- While the September results show a high price premium for California compared to the other states, it is not the highest the state has experienced due to its policies and regulations. While we generally compare California to the rest of the states in order to net out the bias from California’s significantly higher costs, that data series only begins in 2017. Using instead the longer period available for US prices, the September results produced the third highest monthly premium against the US average price since 2000. The current price spikes consequently are not an isolated event. They have happened repeatedly as the result of the state’s policy and regulatory framework for fuels. Rather than address this core risk under its regulatory model, the state continues to disregard the outcomes, frequently calling for investigations but never modifying its rules in response to what has been repeatedly identified as the core sources of the supply and price risks.
- These supply and price risks have also become more likely over time. Based on Energy Commission tracking, the high cost of producing compliant fuels and the more general increasing cost of operating in California have seen the state’s refinery capacity for California-compliant gasoline dropping 13.3% between 2016 and 2021, going from 14 refineries with a capacity of 2.0 million barrels of crude oil per day to 10 refineries with 1.7 million barrels per day. Note that the Energy Commission rule-of-thumb indicates that about 50% of crude oil use goes into producing gasoline.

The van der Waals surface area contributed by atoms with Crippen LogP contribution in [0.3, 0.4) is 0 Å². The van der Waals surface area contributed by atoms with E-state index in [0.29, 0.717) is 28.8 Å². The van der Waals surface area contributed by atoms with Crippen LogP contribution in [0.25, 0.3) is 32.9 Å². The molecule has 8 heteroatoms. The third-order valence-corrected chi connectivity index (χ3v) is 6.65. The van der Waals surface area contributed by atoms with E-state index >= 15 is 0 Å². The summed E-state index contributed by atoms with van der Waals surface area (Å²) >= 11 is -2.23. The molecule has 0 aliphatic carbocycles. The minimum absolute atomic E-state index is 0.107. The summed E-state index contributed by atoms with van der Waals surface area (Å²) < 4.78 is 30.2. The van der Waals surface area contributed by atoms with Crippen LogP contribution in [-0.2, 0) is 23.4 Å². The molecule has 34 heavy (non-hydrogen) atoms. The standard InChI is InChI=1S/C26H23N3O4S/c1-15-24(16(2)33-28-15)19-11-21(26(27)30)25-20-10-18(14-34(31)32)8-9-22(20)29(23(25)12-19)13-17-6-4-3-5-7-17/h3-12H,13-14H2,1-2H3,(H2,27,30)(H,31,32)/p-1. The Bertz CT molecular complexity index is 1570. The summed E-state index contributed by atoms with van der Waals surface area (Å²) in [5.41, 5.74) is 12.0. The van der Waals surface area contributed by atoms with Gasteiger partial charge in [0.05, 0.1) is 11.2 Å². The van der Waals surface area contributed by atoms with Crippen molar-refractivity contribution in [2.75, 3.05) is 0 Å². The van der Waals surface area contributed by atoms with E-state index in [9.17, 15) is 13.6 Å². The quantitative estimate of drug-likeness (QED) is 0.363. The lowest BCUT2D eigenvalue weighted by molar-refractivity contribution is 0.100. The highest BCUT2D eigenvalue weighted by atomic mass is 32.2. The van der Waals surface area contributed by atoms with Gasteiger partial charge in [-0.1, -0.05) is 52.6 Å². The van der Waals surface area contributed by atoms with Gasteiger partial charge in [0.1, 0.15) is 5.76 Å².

- Combining refinery closures with continually expanding regulatory barriers, gasoline supply has become more constrained. Gasoline demand has not. Using the Department of Tax and Fee Administration data, net gasoline sales in pre-pandemic 2019 were only 2.8% below those in pre-Great Recession 2007. While demand reductions are likely as sales of electric vehicles increase, the historical results instead indicate overall demand has gone down only in response to economic downturns. The state’s policies affecting supply have yet to take note of this fact.
- And under current state policies, these supply and price risks are likely to intensify even further going forward. As directed by the governor’s Executive Order N-79-20 and as reflected in the Draft Scoping Plan, current state policy is not to address the existing supply constraints—as evidenced by repeated events over the past two decades—but make them more likely by phasing out the currently limited refinery capacity on an arbitrary schedule.
In the current circumstances, the primary policy response has been a proposal from the governor to impose a windfall profit tax, proceeds of which would then be used to provide some sort of partial relief from the current price increases. In doing so, the policy approach again relies on maintaining current policies and regulations in spite of their obvious and repeated costs. Instead of solutions addressing the core sources of a cost problem—in this case, the well documented effects on supply—the approach again relies on compensation for the costs, which by its nature is likely to continue a band-aid result that fails to address all who have been affected and that is effective only as long as the revenues flow in as expected.